My partner and I have an open arrangement, but I feel like he did something that violated the terms we agreed on.

My partner and I have agreed that we’re allowed to have sexual encounters with other people from the start of our six month relationship, but have never been intimate with anyone else without the other being present. While I was out of town, he slept with a woman we were entertaining playing with together. He didn’t tell me about it until yesterday, almost a week from the event. He said that he didn’t want to ruin my holiday and last night was the first opportunity when he felt we had a chance to talk. We didn’t discuss when we would disclose encounters to each other, although I did state that I preferred he told me beforehand. That’s alright, that was a learning moment. However, what’s really bothering me is that he said that he wouldn’t sleep with her by himself and that the three of us would play together first. Additionally, I feel hurt that we were intimate before he finally told me that he has slept with her. I’m simply hurt/confused... This is my first foray into open relationships, and my boyfriend’s first intimate encounter outside the relationship. Am I overreacting because I’m jealous or so I have a valid bone to pick?

You've got a false dichotomy in your question there. When a couple is in conflict, remember that it's you two vs. the problem, not you vs. each other. Your feelings are totally valid, but that doesn't necessarily mean he did anything wrong.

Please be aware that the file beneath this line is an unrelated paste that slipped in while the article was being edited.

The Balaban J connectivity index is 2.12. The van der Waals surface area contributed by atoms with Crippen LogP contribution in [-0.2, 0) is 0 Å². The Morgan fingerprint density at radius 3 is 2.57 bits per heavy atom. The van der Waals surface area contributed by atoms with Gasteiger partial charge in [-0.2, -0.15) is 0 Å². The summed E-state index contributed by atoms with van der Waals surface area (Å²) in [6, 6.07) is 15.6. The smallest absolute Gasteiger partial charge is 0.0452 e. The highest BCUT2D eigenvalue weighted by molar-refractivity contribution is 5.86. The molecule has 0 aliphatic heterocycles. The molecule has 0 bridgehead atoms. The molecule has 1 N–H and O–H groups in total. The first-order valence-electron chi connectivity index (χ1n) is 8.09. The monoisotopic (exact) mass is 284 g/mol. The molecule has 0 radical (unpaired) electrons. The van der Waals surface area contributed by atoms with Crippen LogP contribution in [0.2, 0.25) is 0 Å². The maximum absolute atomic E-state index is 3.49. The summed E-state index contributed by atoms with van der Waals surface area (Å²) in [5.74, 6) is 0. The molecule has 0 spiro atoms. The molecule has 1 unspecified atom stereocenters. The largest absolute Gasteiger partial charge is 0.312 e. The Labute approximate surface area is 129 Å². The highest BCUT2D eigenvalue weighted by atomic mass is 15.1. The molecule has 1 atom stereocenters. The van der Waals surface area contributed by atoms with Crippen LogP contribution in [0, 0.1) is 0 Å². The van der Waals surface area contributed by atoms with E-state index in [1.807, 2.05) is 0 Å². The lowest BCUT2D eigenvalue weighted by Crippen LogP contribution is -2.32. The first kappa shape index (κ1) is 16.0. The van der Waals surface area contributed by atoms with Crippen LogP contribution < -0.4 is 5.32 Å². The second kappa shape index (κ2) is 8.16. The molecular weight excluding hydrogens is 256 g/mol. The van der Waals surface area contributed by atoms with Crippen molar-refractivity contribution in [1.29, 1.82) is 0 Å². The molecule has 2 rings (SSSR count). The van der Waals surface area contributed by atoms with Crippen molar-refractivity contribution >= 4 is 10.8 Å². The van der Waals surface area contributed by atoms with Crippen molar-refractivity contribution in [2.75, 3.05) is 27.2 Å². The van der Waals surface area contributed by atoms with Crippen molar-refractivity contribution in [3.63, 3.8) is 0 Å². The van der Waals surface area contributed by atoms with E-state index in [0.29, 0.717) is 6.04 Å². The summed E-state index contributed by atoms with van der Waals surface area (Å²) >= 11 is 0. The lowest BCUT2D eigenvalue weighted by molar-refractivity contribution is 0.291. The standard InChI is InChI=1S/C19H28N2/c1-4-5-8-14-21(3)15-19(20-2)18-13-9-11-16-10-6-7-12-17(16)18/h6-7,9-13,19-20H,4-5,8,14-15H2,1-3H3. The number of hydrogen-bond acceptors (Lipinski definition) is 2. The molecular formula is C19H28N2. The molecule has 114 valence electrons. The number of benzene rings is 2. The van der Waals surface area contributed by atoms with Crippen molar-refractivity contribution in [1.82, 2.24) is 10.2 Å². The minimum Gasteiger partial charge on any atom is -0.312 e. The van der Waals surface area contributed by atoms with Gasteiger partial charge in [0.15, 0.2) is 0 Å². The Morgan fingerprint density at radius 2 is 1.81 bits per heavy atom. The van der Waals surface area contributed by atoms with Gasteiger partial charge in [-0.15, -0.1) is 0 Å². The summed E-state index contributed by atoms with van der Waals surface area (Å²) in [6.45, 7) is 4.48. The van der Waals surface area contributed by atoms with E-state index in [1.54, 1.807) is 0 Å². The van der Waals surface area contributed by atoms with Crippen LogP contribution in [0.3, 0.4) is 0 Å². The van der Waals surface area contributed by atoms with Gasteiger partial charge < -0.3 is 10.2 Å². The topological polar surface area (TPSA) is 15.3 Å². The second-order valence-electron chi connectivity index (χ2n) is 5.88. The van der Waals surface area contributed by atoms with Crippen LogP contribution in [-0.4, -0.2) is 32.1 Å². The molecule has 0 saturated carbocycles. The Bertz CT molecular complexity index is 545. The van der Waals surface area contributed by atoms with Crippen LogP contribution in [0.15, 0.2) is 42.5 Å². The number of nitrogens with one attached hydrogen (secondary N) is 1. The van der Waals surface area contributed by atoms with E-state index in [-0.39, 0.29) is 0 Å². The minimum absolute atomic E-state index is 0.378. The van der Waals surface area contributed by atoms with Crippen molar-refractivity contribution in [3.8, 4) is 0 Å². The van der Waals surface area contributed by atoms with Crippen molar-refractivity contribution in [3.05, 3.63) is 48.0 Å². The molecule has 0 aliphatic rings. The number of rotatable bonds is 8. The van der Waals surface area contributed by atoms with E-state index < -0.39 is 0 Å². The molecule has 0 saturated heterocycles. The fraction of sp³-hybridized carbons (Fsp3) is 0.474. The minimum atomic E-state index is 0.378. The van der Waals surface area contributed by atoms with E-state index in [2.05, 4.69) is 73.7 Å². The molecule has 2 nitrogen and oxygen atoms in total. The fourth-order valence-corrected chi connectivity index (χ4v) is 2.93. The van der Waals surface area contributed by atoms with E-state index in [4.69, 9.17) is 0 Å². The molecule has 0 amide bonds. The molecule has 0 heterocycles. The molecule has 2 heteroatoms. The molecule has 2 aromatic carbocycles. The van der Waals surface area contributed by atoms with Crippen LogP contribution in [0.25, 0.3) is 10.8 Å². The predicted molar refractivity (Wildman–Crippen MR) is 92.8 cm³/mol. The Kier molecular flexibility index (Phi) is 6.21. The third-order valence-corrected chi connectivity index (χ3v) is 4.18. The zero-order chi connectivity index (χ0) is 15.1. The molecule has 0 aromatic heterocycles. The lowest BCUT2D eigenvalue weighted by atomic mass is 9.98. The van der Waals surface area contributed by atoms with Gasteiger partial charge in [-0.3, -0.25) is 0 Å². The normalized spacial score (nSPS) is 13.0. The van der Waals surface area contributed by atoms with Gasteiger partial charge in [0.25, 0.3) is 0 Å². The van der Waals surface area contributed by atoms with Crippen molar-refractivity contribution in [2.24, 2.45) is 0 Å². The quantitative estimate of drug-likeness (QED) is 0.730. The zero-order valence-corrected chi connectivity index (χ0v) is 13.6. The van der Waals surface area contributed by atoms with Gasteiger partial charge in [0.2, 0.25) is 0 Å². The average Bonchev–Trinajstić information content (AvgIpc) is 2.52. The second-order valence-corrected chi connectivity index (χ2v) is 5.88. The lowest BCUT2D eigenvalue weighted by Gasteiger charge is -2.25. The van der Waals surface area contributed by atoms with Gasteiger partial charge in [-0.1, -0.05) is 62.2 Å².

Stuff like this happens all the time - you set up rules and expectations to protect yourself, but life has a funny way of getting around those. Events unfold, energy between two people sparks along its course, and things play out differently than how the ideal would be. Your partner was probably very startled and frustrated by the whole thing, and anxious about telling you. 

You're right that this is a learning moment. You two are learning to be more clear with yourselves and each other about what, exactly, you need and want out of this arrangement. You're also learning that the real world might not play nicely with your clearly defined boundaries, and that you'll need to find areas of flexibility and compromise. Figure out what's a need vs. a desire, what might not be realistic, and where you can give each other and the world some 'wiggle room.' Remember that the more rigid and specific your rules are, the easier they are to break, which feels like a betrayal. But, if they're too wishy-washy, then you might accidentally hurt the other person without realizing that they were more serious about something than you thought.

Keep talking this out! Remember that feeling hurt is totally okay, but it does not mean that the other person is in the wrong. This is a sticky, feeling-laden thing you're doing, so feelings are going to happen. Work through them and with each other.